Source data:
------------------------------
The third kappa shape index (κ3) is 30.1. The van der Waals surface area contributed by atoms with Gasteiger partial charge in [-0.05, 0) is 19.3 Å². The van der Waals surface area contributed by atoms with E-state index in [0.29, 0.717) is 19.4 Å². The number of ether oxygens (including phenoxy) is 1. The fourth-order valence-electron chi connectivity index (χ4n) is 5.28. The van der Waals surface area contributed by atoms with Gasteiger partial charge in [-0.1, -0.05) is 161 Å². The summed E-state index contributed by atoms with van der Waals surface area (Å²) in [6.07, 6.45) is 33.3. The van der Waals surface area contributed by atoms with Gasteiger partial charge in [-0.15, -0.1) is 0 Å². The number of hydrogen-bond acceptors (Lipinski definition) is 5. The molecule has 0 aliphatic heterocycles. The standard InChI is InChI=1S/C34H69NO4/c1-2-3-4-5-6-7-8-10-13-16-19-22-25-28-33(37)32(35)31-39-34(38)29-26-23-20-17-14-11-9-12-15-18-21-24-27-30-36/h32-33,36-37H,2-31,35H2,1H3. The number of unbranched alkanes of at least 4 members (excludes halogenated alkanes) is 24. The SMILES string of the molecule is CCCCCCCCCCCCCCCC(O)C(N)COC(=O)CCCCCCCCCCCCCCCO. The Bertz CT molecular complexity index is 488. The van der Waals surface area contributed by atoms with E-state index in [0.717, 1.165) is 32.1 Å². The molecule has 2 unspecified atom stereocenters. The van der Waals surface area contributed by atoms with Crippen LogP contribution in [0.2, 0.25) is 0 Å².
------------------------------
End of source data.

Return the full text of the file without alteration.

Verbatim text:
The third kappa shape index (κ3) is 30.1. The van der Waals surface area contributed by atoms with Gasteiger partial charge in [-0.05, 0) is 19.3 Å². The van der Waals surface area contributed by atoms with E-state index in [0.29, 0.717) is 19.4 Å². The number of ether oxygens (including phenoxy) is 1. The fourth-order valence-electron chi connectivity index (χ4n) is 5.28. The van der Waals surface area contributed by atoms with Gasteiger partial charge in [-0.1, -0.05) is 161 Å². The summed E-state index contributed by atoms with van der Waals surface area (Å²) in [6.07, 6.45) is 33.3. The van der Waals surface area contributed by atoms with Gasteiger partial charge in [-0.15, -0.1) is 0 Å². The number of hydrogen-bond acceptors (Lipinski definition) is 5. The molecule has 0 aliphatic heterocycles. The standard InChI is InChI=1S/C34H69NO4/c1-2-3-4-5-6-7-8-10-13-16-19-22-25-28-33(37)32(35)31-39-34(38)29-26-23-20-17-14-11-9-12-15-18-21-24-27-30-36/h32-33,36-37H,2-31,35H2,1H3. The number of unbranched alkanes of at least 4 members (excludes halogenated alkanes) is 24. The SMILES string of the molecule is CCCCCCCCCCCCCCCC(O)C(N)COC(=O)CCCCCCCCCCCCCCCO. The Bertz CT molecular complexity index is 488. The van der Waals surface area contributed by atoms with E-state index in [0.717, 1.165) is 32.1 Å². The molecule has 2 unspecified atom stereocenters. The van der Waals surface area contributed by atoms with Crippen LogP contribution in [0.2, 0.25) is 0 Å².